Beulah had a wicked sense of humor as is evident in the following column, which would have been written about three years into her marriage and a year or so after her daughter was born. The best part is that her husband that she is pulling the wool over on is the publisher and editor of the newspaper she is writing for. She never lost this sense of mischievousness. We used to ask her to tell stories about her amazing life, to write a book. She would get a twinkle in her eyes and say “the best stories i would never tell.”
from The Homemakers Corner – Conducted by Beulah M. Kearney – The Holden Enterprise – 1930
It is not uncommon to read recipes of husband’s favorite dishes. Newspapers often print them. But to date little has been said of those dishes that husbands do not like. Out of poor cussedness, I am going to tell you of the food my husband does not favor. Somehow I always derive the greatest pleasure in preparing these dishes. They challenge one’s ability and at the same time prove that men do not always know what they like. Of course, women do. (I shall have to catch the proof on this myself if it is to see the printed page). If you have not been accustomed to cooking things your husband avowedly does not like try it. You have no idea how much fun it will be to hear him say, “I don’t know what this is but it is awfully good.” Then you may have to give it some fancy name as Florentine Omelet instead of Spinach Omelet or Souffle De Luxe instead of Baked Squash. What’s in a name anyway except to make the meal appetizing?
Among the things my husband does not like is spinach – few men do I guess – and it is a dish I have often. Florentine Omelet has received the biggest success. To one cup of cooked spinach I add 4 beaten eggs, 4 tablespoons of milk, 1/2 of a chopped onion and salt and pepper. I fry a clove of garlic in hot olive oil or butter and before pouring in my omelet batter remove the garlic. The flavor is there in just the right amount. I cook my omelet until it is nicely browned on one side, fold it, and turn it before covering it and finish the baking. If you have time to separate the yolks and whites and fold the stiffly beaten whits in last the result is more fluffy omelet.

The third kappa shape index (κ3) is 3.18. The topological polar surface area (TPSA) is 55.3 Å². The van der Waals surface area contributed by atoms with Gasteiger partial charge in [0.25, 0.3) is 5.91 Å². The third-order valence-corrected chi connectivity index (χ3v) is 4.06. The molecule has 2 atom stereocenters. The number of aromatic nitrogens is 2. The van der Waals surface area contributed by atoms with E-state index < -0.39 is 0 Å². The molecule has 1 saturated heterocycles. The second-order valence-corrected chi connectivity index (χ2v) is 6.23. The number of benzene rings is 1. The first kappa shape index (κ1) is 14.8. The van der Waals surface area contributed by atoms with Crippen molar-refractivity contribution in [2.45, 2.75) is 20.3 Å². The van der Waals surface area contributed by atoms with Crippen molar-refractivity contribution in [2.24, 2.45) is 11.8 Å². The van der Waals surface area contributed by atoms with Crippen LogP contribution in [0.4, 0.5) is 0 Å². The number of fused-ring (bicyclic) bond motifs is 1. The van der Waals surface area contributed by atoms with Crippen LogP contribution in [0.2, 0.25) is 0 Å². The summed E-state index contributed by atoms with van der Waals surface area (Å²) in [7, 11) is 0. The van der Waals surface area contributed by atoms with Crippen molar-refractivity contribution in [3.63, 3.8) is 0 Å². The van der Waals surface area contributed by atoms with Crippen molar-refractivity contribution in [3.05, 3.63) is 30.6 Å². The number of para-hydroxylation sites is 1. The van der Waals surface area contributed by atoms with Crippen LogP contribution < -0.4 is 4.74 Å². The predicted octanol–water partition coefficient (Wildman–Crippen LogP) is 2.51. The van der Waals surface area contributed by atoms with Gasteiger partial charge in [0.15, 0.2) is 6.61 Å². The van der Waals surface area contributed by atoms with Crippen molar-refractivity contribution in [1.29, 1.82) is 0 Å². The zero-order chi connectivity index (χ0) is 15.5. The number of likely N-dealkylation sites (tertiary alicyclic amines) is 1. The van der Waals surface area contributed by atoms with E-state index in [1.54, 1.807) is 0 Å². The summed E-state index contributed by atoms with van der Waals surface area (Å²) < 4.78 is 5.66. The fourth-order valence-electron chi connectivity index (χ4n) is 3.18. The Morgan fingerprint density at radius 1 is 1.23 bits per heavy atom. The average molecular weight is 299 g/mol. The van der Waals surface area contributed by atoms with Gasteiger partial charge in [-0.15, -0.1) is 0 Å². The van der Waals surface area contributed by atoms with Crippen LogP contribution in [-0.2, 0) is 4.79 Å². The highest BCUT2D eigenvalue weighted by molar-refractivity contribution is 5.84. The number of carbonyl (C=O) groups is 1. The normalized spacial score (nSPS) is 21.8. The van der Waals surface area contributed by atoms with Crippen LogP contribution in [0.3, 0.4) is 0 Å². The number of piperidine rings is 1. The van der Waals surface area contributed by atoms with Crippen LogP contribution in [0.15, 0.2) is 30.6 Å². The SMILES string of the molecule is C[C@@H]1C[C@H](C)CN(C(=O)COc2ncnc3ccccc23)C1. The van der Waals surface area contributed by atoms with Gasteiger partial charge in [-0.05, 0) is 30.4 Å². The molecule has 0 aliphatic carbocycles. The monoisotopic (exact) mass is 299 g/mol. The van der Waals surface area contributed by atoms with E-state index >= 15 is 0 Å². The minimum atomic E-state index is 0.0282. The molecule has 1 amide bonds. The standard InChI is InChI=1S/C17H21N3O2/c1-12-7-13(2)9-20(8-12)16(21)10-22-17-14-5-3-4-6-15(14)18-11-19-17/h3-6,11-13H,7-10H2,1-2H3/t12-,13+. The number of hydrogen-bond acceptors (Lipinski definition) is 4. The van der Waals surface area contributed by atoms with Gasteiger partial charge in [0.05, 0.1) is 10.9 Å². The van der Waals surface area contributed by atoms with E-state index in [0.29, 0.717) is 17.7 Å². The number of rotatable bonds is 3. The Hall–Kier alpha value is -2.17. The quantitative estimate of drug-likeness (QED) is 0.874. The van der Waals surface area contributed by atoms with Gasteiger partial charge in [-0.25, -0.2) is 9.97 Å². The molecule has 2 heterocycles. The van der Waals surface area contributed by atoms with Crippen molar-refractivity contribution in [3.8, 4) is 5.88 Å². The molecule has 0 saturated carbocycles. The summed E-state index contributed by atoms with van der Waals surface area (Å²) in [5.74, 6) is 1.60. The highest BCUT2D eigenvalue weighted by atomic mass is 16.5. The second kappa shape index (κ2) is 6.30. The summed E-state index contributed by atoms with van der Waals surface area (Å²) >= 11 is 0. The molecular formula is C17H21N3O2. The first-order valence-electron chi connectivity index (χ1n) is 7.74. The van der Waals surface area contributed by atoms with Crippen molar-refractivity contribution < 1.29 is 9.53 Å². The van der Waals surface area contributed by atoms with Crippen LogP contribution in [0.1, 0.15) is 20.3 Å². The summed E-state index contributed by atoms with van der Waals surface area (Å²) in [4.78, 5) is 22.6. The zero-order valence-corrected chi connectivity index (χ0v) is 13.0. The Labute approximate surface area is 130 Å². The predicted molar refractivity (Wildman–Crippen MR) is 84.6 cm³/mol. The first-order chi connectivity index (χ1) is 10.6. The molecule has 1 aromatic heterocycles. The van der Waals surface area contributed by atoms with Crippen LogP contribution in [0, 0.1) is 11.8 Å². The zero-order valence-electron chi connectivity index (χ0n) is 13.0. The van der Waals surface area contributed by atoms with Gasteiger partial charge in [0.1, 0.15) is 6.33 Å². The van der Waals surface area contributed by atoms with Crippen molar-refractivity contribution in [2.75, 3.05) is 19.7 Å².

The only dessert I know that my husband does not like is apple pie. I am fond of it and make it frequently. I use Mrs. Geneveive Browning Hale’s recipe that was printed in this column last year. A similar recipe was contributed by Mrs. Holiday only a few weeks ago. A number of women here have used it with success, too. My recipe is a variation from both, simplified a little and using grated cheese after the recipe contributed by Mrs. W. A. Clark some time ago. I made it last week “I don’t know what this is,” my husband said a little cautiously but “is just about the best pie I ever ate.” My meaness got the best of me. “Oh, that’s the apple pie you don’t like,” I replied. “Well let me have another piece of the horrid stuff,” he replied and “make it bigger than the first if you don’t mind.”
I have had a request for this delicious pie and reprint the proportions given by Mrs. Hale which are: 22 large size graham crackers, rolled and mixed with 1/2 cup of butter as you would in making biscuits. The cracker and butter mixture is pressed to the pie pan instead of being rolled as the usual case. You will find this quite easy to do, molding a little at a time until the entire surface of the pan is lined with the crust. Then the cooked, sweetened apple sauce is poured in. Care should be taken not to cook the apples too much or add any more water than is necessary to keep the sauce from burning. Bake in a hot oven, about 400 degrees for 10 minutes or until the crust is done. Your will find it will crisp when cool as cookies. do. Top with whipped cream or grated American full cream cheese.
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